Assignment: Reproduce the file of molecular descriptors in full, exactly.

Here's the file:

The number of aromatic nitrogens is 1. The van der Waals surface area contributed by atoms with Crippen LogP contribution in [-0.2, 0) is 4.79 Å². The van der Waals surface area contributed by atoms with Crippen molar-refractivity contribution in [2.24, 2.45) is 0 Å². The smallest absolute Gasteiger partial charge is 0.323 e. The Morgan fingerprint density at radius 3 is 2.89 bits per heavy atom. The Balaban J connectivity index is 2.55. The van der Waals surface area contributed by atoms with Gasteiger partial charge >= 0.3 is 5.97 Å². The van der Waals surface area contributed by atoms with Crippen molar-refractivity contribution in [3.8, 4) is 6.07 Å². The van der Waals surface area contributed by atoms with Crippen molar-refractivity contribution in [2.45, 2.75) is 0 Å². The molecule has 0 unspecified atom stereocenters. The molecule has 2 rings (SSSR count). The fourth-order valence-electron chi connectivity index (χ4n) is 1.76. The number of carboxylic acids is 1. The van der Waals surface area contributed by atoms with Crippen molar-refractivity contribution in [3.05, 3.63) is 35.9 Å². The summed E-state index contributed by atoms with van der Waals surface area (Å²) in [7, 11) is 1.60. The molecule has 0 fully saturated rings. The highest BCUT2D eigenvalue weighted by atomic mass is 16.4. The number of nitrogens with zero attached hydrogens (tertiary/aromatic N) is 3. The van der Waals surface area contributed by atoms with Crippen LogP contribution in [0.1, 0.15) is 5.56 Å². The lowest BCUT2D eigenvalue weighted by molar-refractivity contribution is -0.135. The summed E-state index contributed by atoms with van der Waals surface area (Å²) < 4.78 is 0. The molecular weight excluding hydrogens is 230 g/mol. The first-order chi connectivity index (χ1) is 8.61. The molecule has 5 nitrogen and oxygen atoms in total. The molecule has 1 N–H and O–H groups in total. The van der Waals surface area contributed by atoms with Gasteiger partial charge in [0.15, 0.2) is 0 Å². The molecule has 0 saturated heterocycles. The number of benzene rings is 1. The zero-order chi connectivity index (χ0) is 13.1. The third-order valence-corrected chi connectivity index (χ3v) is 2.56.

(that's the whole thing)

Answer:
The number of aromatic nitrogens is 1. The van der Waals surface area contributed by atoms with Crippen LogP contribution in [-0.2, 0) is 4.79 Å². The van der Waals surface area contributed by atoms with Crippen molar-refractivity contribution in [2.24, 2.45) is 0 Å². The smallest absolute Gasteiger partial charge is 0.323 e. The Morgan fingerprint density at radius 3 is 2.89 bits per heavy atom. The Balaban J connectivity index is 2.55. The van der Waals surface area contributed by atoms with Gasteiger partial charge >= 0.3 is 5.97 Å². The van der Waals surface area contributed by atoms with Crippen molar-refractivity contribution in [3.8, 4) is 6.07 Å². The van der Waals surface area contributed by atoms with Crippen molar-refractivity contribution in [2.45, 2.75) is 0 Å². The molecule has 0 unspecified atom stereocenters. The molecule has 2 rings (SSSR count). The fourth-order valence-electron chi connectivity index (χ4n) is 1.76. The number of carboxylic acids is 1. The van der Waals surface area contributed by atoms with Crippen molar-refractivity contribution in [3.05, 3.63) is 35.9 Å². The summed E-state index contributed by atoms with van der Waals surface area (Å²) in [7, 11) is 1.60. The molecule has 0 fully saturated rings. The highest BCUT2D eigenvalue weighted by atomic mass is 16.4. The number of nitrogens with zero attached hydrogens (tertiary/aromatic N) is 3. The van der Waals surface area contributed by atoms with Crippen LogP contribution in [0.1, 0.15) is 5.56 Å². The lowest BCUT2D eigenvalue weighted by molar-refractivity contribution is -0.135. The summed E-state index contributed by atoms with van der Waals surface area (Å²) < 4.78 is 0. The molecular weight excluding hydrogens is 230 g/mol. The first-order chi connectivity index (χ1) is 8.61. The molecule has 5 nitrogen and oxygen atoms in total. The molecule has 1 N–H and O–H groups in total. The van der Waals surface area contributed by atoms with Gasteiger partial charge in [0.15, 0.2) is 0 Å². The molecule has 0 saturated heterocycles. The number of benzene rings is 1. The zero-order chi connectivity index (χ0) is 13.1. The third-order valence-corrected chi connectivity index (χ3v) is 2.56.